“Eat that frog”

… If you are able to eat that frog, anything else you eat in comparison will taste great.

At the beginning of each training session, do the exercise you hate the most. Then, you’ll have the consolation that the worst part of your training is over. Remember that if you must eat a live frog, it won’t help to sit and look at it.


Use travel time productively

Research shows that people who imagine themselves lifting weights – for the same amount of time as other people who actually lift weights - actually increase their strength. High profile athletes visualize rehearse their performance right before they need to compete. The brain doesn’t make a difference an imagined event and a real one, effectively gaining the same value as real experience, as long as you can visualize with clarity and intensity.

Picturing yourself sparring with an opponent, working on a movement or a kata will you memorize all the technical details required to properly execute your training

A good time to have your “imaginary workout” is when you are sitting in the bus or subway, on your way to work, school or training ground.


Re-evaluate yourself each year

Every year, revisit your goals and make necessary adjustments. Practice zero based thinking, in other words, ask yourself: “If I was to start from scratch, knowing what I know now, what would I do differently?”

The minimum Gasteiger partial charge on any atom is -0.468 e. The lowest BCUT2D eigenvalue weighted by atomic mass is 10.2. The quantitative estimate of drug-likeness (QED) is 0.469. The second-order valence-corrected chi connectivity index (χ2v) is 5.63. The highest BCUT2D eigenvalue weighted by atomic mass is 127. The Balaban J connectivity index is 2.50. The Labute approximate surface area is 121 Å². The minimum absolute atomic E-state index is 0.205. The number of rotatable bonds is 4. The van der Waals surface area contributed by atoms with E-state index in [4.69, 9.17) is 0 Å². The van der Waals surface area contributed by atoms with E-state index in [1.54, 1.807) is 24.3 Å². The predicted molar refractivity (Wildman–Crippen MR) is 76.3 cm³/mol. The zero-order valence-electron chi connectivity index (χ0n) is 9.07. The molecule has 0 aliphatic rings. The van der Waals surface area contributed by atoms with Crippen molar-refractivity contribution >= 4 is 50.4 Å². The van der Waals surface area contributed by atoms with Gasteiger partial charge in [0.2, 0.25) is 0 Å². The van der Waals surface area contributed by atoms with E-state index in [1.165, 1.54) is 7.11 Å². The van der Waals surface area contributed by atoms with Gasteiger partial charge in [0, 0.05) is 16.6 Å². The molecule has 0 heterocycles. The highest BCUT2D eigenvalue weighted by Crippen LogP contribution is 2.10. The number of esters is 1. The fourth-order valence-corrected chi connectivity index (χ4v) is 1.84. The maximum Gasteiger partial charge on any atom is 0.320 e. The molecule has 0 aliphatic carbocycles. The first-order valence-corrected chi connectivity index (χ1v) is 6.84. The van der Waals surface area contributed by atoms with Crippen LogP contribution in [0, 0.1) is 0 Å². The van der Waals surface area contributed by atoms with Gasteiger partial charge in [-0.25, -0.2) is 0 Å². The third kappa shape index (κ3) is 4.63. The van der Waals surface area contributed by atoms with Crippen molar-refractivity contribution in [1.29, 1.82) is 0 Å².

Don’t forget 20/80 rule

“Martial arts mastery is 20% talent, 80% sweat.” No matter how talented or how well planned, 80% of results will still be attributed to 20% of your hard – and smart -work.


Keep your life balanced

Although martial arts training can be an important part of life, never forget other aspects and people that are part of life. Enjoy personal life and remember that hard work only serves to achieve a better life. balance -- courtesy of


Blog Entries and articles that may interest you

Sources and bibliography

Kim Roach,  50 Ways To Increase Your Productivity, consulted on Feb 18 2010

Scott Young, 7 Lesser Known Ways to Increase Productivity, consulted on Feb 18 2010

Tracy Brian, 21 Great Ways to Manage Your Time and Double Your Productivity   

unknown author, Visualization, consulted on Jan 14 2010

Stone Sara, The Technique of Visualization: For Athletes, consulted on Jan 14 2010

Last Updated on Tuesday, 22 March 2011 21:39